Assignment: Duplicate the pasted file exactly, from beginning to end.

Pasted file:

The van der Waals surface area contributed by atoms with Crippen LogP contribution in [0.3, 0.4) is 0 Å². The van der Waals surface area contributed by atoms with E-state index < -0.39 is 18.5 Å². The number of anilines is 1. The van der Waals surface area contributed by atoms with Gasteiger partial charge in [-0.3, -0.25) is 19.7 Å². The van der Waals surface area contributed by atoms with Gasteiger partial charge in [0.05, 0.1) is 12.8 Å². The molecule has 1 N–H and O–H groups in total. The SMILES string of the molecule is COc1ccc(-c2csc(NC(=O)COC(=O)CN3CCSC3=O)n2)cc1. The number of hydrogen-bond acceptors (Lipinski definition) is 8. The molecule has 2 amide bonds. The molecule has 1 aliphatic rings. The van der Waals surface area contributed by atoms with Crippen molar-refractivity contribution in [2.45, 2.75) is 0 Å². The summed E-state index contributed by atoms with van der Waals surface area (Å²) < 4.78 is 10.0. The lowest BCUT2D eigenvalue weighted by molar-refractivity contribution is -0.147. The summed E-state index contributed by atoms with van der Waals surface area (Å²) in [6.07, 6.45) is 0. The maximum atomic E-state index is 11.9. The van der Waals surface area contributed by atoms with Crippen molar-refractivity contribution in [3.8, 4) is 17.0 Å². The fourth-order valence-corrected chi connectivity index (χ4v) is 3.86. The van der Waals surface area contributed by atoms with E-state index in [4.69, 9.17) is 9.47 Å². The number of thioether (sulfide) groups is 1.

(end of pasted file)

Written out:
The van der Waals surface area contributed by atoms with Crippen LogP contribution in [0.3, 0.4) is 0 Å². The van der Waals surface area contributed by atoms with E-state index < -0.39 is 18.5 Å². The number of anilines is 1. The van der Waals surface area contributed by atoms with Gasteiger partial charge in [-0.3, -0.25) is 19.7 Å². The van der Waals surface area contributed by atoms with Gasteiger partial charge in [0.05, 0.1) is 12.8 Å². The molecule has 1 N–H and O–H groups in total. The SMILES string of the molecule is COc1ccc(-c2csc(NC(=O)COC(=O)CN3CCSC3=O)n2)cc1. The number of hydrogen-bond acceptors (Lipinski definition) is 8. The molecule has 2 amide bonds. The molecule has 1 aliphatic rings. The van der Waals surface area contributed by atoms with Crippen molar-refractivity contribution in [2.45, 2.75) is 0 Å². The summed E-state index contributed by atoms with van der Waals surface area (Å²) < 4.78 is 10.0. The lowest BCUT2D eigenvalue weighted by molar-refractivity contribution is -0.147. The summed E-state index contributed by atoms with van der Waals surface area (Å²) in [6.07, 6.45) is 0. The maximum atomic E-state index is 11.9. The van der Waals surface area contributed by atoms with Crippen molar-refractivity contribution in [3.8, 4) is 17.0 Å². The fourth-order valence-corrected chi connectivity index (χ4v) is 3.86. The van der Waals surface area contributed by atoms with E-state index in [4.69, 9.17) is 9.47 Å². The number of thioether (sulfide) groups is 1.